Welcome to our Revolving Desk

<a href="https://jeffersonpapers.princeton.edu/author/jim-mcclure/" target="_self">Jim McClure</a> | August 28, 2023

Welcome to our Revolving Desk.

A hand drawn manuscript image of a desk plan, with handwritten text describing the size.

Thomas Jefferson Papers, University of Virginia.

We’ve borrowed that name from a manuscript in Jefferson’s papers at the University of Virginia. On a single page about the size of a large index card — four and a half inches by six inches — Jefferson drew and described a small piece of furniture. He put no date or title on the document, which sometime in its long life became damaged. Although he wrote the description in English, he gave the dimensions for the piece in pouces and lignes, traditional French units of measure, which may suggest that the design has some association with his residence in France in the 1780s.

In its basic design the item was a box on a pivot. The inside of the cabinet would be divided by a shelf and could be accessed by drop-down doors at each end. This arrangement provided multiple compartments, any one of which could be accessed by a quick swivel of the little cabinet. Jefferson may have intended the piece as a storage container to organize and give ready availability to his correspondence files. It has generally been referred to as a revolving desk, perhaps because he described the drop-down flaps as similar to the lid on a “common Secretaire.” It did not sit high enough above the floor to serve as a desk, however, and on its top was an adjustable stand to prop up a book or document, not a writing surface. Judging by its features, this was a specialized filing cabinet. (For Monticello’s modern construction of the furniture piece from Jefferson’s design, see https://www.monticello.org/exhibits-events/livestreams-videos-and-podcasts/lost-revolving-desk-sv/)

“Revolving Desk” is nevertheless a suitable title for this page of our website. Here in our version of a swiveling cupboard, we will offer an occasional series of brief essays by a rotating slate of authors from our project. Our goal is to provide vignettes to illuminate subjects we encounter in our work. This is our opportunity to say a little more about bits that have caught our interest and, we hope, will catch yours.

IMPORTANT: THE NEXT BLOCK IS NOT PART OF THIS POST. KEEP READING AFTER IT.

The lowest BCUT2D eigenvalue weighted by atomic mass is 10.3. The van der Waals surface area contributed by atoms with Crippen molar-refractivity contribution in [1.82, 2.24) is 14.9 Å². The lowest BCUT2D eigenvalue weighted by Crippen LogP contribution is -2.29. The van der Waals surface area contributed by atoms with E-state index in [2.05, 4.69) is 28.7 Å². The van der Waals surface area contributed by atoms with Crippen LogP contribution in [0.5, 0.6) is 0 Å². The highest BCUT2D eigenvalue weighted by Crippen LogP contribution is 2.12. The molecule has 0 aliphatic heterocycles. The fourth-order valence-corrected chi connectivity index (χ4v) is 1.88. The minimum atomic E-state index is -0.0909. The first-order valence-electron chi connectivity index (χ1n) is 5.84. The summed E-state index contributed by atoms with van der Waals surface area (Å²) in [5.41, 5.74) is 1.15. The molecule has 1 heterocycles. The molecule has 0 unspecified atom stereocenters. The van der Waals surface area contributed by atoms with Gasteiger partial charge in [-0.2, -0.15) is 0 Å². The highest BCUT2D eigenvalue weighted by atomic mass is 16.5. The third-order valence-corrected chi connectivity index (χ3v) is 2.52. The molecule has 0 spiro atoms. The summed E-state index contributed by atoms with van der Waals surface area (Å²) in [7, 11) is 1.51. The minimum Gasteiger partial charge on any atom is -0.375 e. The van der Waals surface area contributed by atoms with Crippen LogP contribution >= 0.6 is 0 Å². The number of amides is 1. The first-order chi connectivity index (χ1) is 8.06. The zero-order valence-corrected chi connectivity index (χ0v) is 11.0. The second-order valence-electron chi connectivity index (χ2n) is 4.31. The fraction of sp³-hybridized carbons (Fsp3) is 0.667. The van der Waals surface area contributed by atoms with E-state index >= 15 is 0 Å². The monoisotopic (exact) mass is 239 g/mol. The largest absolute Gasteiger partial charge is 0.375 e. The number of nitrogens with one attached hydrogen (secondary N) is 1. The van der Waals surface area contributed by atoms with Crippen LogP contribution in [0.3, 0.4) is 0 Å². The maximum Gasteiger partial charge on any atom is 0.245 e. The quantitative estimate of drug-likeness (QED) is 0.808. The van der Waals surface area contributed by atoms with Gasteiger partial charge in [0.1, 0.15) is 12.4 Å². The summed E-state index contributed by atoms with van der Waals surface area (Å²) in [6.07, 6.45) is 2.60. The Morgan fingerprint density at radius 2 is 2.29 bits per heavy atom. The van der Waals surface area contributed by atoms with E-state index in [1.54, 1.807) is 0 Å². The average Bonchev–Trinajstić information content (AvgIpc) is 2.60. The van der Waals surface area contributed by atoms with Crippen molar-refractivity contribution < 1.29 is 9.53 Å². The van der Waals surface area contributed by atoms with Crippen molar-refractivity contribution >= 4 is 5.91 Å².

A Place to Lay Their Heads: Housing in Early Washington City

When the seat of government officially moved to the banks of the Potomac in late 1800, those who traveled with it found little trade, few roads to regulate, and empty lots. When members of the second session of the Sixth Congress began filtering into Washington, it immediately became clear that finding a place to lay their heads would not be easy in this village capital.

|March 2024

Postal Dreams Deferred

In 1806, Jefferson received an atypical request for pardon. The case draws interest for a recently passed law that the defendants had unknowingly violated: they had employed Black mail carriers on the postal route they managed, which connected New York and Philadelphia.

|January 2024

Screen capture of the Jefferson weather records home page, featuring Thomas Doughty landscape, the Delaware Water Gap, 1827

The Jefferson Weather and Climate Records

The history of Earth’s weather (conditions at a particular place and time) and climate (long term weather patterns and regional environments) is the basis of understanding modern climate trends and weather patterns. Evidence of past weather is found in fossils, ice...

|October 2023